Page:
Food allergy linked to hyperactive immune system at birth
The Australian research team discovered a new pattern of immune activation at birth that was associated with an increased risk of babies developing food allergies in early life. The finding could lead to future treatments for babies and infants to prevent childhood food allergies.
The research, led by Dr Yuxia Zhang and Professor Len Harrison from the Walter and Eliza Hall Institute, and Associate Professor Peter Vuillermin from Barwon Health, Deakin University and the Murdoch Childrens Research Institute, was published today in the journal Science Translational Medicine.
Professor Harrison said the team had described a new immune 'signature' found in cord blood at birth that identified babies at risk of developing food allergies. "We found a link between children who had hyperactive immune cells at birth and the development of allergies to milk, eggs, peanuts, wheat and other common foods in their first years of life," Professor Harrison said.
Dr Zhang said babies at risk of developing food allergies had activated immune cells at birth. "In at-risk babies, immune cells called monocytes were activated before or during birth," Dr Zhang said. "Signals from these cells encouraged the development of immune responses by specialised immune cells called T cells that were predisposed to cause allergic reactions to some foods."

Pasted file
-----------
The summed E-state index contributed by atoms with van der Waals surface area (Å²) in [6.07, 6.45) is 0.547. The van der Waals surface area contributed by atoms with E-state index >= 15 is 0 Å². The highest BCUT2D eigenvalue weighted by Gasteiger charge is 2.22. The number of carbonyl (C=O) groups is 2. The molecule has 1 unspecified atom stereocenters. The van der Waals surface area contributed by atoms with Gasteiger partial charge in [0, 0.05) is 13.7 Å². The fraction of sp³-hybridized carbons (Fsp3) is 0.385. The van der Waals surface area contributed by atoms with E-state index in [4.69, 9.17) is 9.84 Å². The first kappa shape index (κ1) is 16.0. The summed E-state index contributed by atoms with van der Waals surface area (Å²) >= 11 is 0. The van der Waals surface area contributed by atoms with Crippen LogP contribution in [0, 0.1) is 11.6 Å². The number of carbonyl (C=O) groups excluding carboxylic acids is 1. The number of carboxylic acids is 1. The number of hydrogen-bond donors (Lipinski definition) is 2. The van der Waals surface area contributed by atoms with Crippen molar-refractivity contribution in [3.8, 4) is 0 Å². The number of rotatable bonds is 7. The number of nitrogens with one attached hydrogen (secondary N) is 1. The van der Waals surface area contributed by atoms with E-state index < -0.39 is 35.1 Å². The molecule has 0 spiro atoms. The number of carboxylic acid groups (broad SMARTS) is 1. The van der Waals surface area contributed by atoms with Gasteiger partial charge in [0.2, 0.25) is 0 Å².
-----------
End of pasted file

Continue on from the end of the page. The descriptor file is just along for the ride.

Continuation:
The research used well-documented food allergy information collected by the Barwon Infant Study (BIS), a collaboration between Barwon Health, Deakin University and Murdoch Childrens Research Institute. BIS is a infant health study of more than 1000 pregnant women and their babies from the Barwon region of Victoria, looking at immunity and allergy as well as respiratory, cardiovascular and neurological development.
Associate Professor Vuillermin, a paediatrician who leads the BIS, said childhood food allergies had become very common in Australia.
"There has been a three-fold increase in hospital presentations due to food allergy over recent decades, and most of this increase has been among children under five years of age," Associate Professor Vuillermin said. "In fact up to one in every 10 babies in Melbourne develop food allergy during the first year of life.
"We don't know why the increase in food allergy has occurred. The important thing about this study is that we've shown the immune systems of babies who develop food allergy are in a sense 'primed' for allergic disease by the time they are born," Associate Professor Vuillermin said.
Professor Harrison said one of the next steps for the research team would be to identify why these babies have hyperactive immune cells.
"Are the immune cells inherently activated because of the baby's genes or do they become activated at the time of birth or earlier in pregnancy, and how?" Professor Harrison said.
"This study really emphasises how critical it is to look at pregnancy and early life to really understand why chronic immune and inflammatory disorders such as allergies develop in childhood and later."